If you reached Thursday last week without indulging in any kind of drinking to calm your nerves: Good for you! We didn’t! However, activating our green fairy superpowers gave us some ideas on how to profit from the supposedly upcoming storm. So have a sip and read on.
So, here are three easy ideas, which are clearly no advice and should not be implemented by anyone. Some of them are real classics, so that’s why I put them here.
- Take your money and run! Just kidding. If you believe in comebacks, now could be the perfect time to invest in value stocks. Why? Well, first of all they seem to be undervalued. Or as Cliff Asness puts it: It’s time for a venial value timing sin. But second of all, if you think the Virus situation will carry on but you still want Equity exposure, you should look for something that is less affected by inflation. You know, no production and supply chain interruptions in China means potentially higher prices for goods and commodities. So having a low duration Equity basket might be beneficial as soon as interest rates will rise to battle inflation. Also note that since this is not a crisis caused by the financial sector, rate cuts might not be the solution. Rather helicopter money and tax cuts seem to be the measure of choice to alleviate the pressure this situation puts on individuals and businesses. The trade can also be implemented via short puts on single names or value ETFs.
- The steepener trade. Probably the favorite trade of Kevin Muir from the MacroTourist. If you expect the FED to act nonetheless and support the economy by cutting rates in the short term but you are expecting higher inflation in the long term, this might be your choice. Also note that if institutional portfolios are hit by the shock in equities, they might be driven to long term bonds again (play it safe), making the trade attractive. If you are thinking interest rate volatility AND inflation, look no further than the IVOL ETF. A match made in heaven.
- Dividend futures. In times of stress, there is downward pressure on prices as dealers hedge out the risk across billions of dollars of retail structured products by offloading dividend futures, which often causes the dividend futures market to trade at a deep discount. Even option markets on some dividend futures exists and buying calls or putting on risk reversals may make sense.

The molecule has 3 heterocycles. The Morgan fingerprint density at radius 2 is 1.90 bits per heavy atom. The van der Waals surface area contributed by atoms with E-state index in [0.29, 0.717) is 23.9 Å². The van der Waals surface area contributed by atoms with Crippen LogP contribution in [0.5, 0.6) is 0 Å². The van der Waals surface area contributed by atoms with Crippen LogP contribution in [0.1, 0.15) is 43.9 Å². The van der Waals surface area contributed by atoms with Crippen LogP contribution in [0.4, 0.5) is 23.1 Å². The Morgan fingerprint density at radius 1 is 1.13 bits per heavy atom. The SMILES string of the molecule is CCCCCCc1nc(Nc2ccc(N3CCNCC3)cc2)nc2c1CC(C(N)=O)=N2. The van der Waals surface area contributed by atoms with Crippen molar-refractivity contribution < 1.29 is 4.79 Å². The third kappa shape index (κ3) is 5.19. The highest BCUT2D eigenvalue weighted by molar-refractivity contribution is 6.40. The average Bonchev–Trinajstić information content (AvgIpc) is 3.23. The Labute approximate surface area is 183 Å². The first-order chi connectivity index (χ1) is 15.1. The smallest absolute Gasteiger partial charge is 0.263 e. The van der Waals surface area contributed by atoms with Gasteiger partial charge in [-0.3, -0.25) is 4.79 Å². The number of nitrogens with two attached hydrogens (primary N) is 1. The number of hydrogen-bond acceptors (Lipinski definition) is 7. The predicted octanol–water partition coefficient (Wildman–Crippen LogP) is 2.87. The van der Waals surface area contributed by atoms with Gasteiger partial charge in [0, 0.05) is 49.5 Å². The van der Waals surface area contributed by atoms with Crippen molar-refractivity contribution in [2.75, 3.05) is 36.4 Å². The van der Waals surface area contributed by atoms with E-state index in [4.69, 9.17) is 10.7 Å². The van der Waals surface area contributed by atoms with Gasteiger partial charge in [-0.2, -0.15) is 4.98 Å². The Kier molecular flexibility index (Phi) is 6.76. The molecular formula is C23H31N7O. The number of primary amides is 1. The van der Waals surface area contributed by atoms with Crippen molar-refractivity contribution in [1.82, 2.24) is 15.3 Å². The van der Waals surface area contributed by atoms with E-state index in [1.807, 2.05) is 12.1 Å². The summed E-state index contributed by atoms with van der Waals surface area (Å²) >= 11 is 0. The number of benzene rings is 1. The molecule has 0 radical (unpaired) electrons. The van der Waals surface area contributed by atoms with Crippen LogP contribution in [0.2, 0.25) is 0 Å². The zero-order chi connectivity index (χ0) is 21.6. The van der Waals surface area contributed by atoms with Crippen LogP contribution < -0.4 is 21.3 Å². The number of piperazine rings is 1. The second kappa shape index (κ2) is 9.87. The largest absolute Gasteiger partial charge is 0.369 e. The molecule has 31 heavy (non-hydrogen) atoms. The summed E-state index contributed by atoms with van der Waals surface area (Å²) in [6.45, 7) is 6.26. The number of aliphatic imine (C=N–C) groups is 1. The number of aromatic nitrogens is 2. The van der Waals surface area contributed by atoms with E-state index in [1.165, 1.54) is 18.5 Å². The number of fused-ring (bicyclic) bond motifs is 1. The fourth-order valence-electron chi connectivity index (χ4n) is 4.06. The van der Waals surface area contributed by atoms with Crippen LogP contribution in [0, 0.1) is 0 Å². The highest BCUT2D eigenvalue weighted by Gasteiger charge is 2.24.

- Trend following! While for mid- to long-term CTAs last week surely was no picnic either, the same held for the financial crisis in 2008. However, convexity and positive skew did pay-off once the crisis carried on. Also note that some short-term CTAs performance during the last few days was exceptionally good, I strongly advise you to have a look at the 40in20out Real Time Trend Trading Experiment.
Since the last part of the weekly review has somehow become kind of a homework section: Read this, study that, get a drink and trade your way into the week. We will finish with suggesting to read this article where Trandstrend’s Harold de Boer talks about the evolution of trend following. The topic was also discussed by Nils, Jerry and Moritz on last week’s episode of the Systematic Investor Podcast.
While we can’t agree more on this,
Unorthodoxy doesn’t sell well; it essentially states: we do not worship what most investors believe.
some parts are also irritating:
The focus has shifted from trading as many as possible markets to striving to be sizeably positioned in different trends. If a market is just a less efficient way of trading the same trend that can be more efficiently traded through other instruments, there is no value in trading it,” says De Boer.
We believe that the correlation between markets is never perfect and therefore increasing the number of markets yields diversification benefits and widens your spectrum to place bets.
So long and happy trading!